sending incremental file list
              0   0%    0.00kB/s    0:00:00 (xfr#0, ir-chk=1000/1259)
ERROR: out of memory in flist_expand [sender]
rsync error: error allocating core memory buffers (code 22) at util2.c(106) [sender=3.1.2]
Command exited with non-zero status 22
real    0m 0.87s
user    0m 0.10s
sys 0m 0.00s
time rsync -aiv --info=progress2 --progress --partial --ignore-existing --sparse /vmfs/volumes/Samsung850-2TB-S3D4NX0HA01043L/ Samsung850-2TB-S3D4NX0HA01043L/
sending incremental file list
              0   0%    0.00kB/s    0:00:00 (xfr#0, ir-chk=1000/1259)
ERROR: out of memory in flist_expand [sender]
rsync error: error allocating core memory buffers (code 22) at util2.c(106) [sender=3.1.2]
Command exited with non-zero status 22
real    0m 0.28s
user    0m 0.12s
sys 0m 0.00s
Finished

I was lucky that [Wayback] “rsync error: error allocating core memory buffers” protocol version “3.1.2” – Google Search got me a result so quickly: add a --protocol-29 and you are set.

The first result (Wayback has the results reversed from what got) didn’t fix it. The second did.

  1. [Wayback] 225761 – net/rsync long path causes buffer overflow (update to 3.1.3)
  2. [Wayback/Archive.is] AIX Open Source – IBM Power Systems Community: rsync out of memory

    As a work around, I added “--protocol=29” to one of our servers that was consistently failing with “ERROR: out of memory in flist_expand [receiver]” “rsync error: error allocating core memory buffers (code 22) at util2.c(105) [receiver=3.1.3]” in rsync-3.1.3-2.ppc

    I read the man page and started experimenting with the protocol version until I lowered it enough to get it to work consistently.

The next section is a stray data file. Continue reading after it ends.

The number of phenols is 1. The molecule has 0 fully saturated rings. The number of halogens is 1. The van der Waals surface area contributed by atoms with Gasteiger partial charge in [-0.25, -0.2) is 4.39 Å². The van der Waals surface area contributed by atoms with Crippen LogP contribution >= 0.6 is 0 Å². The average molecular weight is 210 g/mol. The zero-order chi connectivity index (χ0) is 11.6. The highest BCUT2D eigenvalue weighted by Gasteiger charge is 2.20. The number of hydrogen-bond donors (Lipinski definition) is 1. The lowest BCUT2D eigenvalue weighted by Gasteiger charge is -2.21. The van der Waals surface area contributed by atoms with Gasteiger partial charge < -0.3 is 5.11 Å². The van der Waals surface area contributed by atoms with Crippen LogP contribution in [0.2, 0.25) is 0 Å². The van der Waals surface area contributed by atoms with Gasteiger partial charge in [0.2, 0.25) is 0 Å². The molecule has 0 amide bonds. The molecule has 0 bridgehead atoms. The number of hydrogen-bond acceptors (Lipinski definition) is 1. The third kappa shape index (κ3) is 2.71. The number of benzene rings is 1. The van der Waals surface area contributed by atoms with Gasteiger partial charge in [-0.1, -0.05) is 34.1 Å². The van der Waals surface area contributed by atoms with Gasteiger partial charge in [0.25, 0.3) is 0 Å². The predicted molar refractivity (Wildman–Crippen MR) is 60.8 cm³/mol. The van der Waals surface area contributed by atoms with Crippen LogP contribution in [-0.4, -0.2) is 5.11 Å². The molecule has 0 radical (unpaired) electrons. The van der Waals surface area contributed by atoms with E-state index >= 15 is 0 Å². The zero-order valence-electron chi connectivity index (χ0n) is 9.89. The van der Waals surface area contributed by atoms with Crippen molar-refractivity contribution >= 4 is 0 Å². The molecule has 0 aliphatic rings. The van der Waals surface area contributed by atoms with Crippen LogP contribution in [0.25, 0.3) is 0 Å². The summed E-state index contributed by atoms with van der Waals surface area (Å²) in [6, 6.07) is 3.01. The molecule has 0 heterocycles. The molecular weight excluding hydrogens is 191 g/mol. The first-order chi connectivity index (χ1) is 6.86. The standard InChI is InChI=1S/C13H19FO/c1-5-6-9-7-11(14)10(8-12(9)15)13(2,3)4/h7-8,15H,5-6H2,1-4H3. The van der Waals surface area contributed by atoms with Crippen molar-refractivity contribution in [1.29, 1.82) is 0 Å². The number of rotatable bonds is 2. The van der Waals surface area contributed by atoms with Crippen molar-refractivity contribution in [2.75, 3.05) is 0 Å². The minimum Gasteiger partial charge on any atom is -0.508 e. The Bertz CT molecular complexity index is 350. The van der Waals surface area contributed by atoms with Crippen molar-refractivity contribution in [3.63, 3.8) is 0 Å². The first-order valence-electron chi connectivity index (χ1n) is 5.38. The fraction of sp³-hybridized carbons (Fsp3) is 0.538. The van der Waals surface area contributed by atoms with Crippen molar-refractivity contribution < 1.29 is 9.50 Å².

The problem might be that running on the ESXi gives you limited memory, but then some 10k files should not use more than like half a megabyte of memory.

Sometime I will dig deeper into the protocol version differences, for now a list of files I think will be relevant for that (mainly look for protocol_version):

Some web pages mentioning the --protocol option and might give me more insight in the protocol differences:

With --protocol=29, time estimation is way off, but there are no errors:

time rsync -aiv --info=progress2 --progress --partial --existing --inplace --protocol=29 /vmfs/volumes/Samsung850-2TB-S3D4NX0HA01043L/ Samsung850-2TB-S3D4NX0HA01043L/
building file list ... 
9059 files to consider
.d..t...... isos/
         27,593   0%    0.00kB/s    0:00:06 (xfr#1, to-chk=0/9059)   

sent 212,594 bytes  received 268 bytes  20,272.57 bytes/sec
total size is 3,055,677,645,398  speedup is 14,355,204.99
real    0m 13.31s
user    0m 1.35s
sys 0m 0.00s

time /vmfs/volumes/5791a3e1-0b9368de-4965-0cc47aaa9742/local-bin/rsync -aiv --info=progress2 --progress --partial --ignore-existing --sparse --protocol=29 /vmfs/volumes/Samsung850-2TB-S3D4NX0HA01043L/ Samsung850-2TB-S3D4NX0HA01043L/
building file list ... 
9059 files to consider
>f+++++++++ isos/EN-Windows-XP-SP3-VL.iso
...
cd+++++++++ ESXi65.filesystem-root/usr/share/
216,868,164,639   7%   40.64MB/s    1:24:48 (xfr#2571, to-chk=0/9059)   

sent 216,894,938,870 bytes  received 57,858 bytes  42,582,702.80 bytes/sec
total size is 3,055,677,645,398  speedup is 14.09
real    1h 24m 58s
user    34m 5.59s
sys 0m 0.00s
Finished

Even not on ESXi, there were just a few people bumping into this, so I wonder why there are so few matches on [Wayback] “ERROR: out of memory in flist_expand [sender]” “sender=3.1” – Google Search:

–jeroen

Posted in *nix, *nix-tools, ash/dash development, Development, ESXi5, ESXi5.1, ESXi5.5, ESXi6, ESXi6.5, ESXi6.7, ESXi7, Power User, rsync, Scripting, Software Development, Virtualization, VMware, VMware ESXi | Leave a Comment »

LEGO Car Chassis Instructions 8860, Technic

Posted by jpluimers on 2021/08/30

My first big LEGO Technic car: [WayBack] LEGO Car Chassis Instructions 8860, Technic.

These are the instructions for building the LEGO Technic Car Chassis that was released in 1980.

The scanned images are OK, so no PDF needed.

–jeroen

Read the rest of this entry »

Posted in About, LifeHacker, Personal, Power User | Leave a Comment »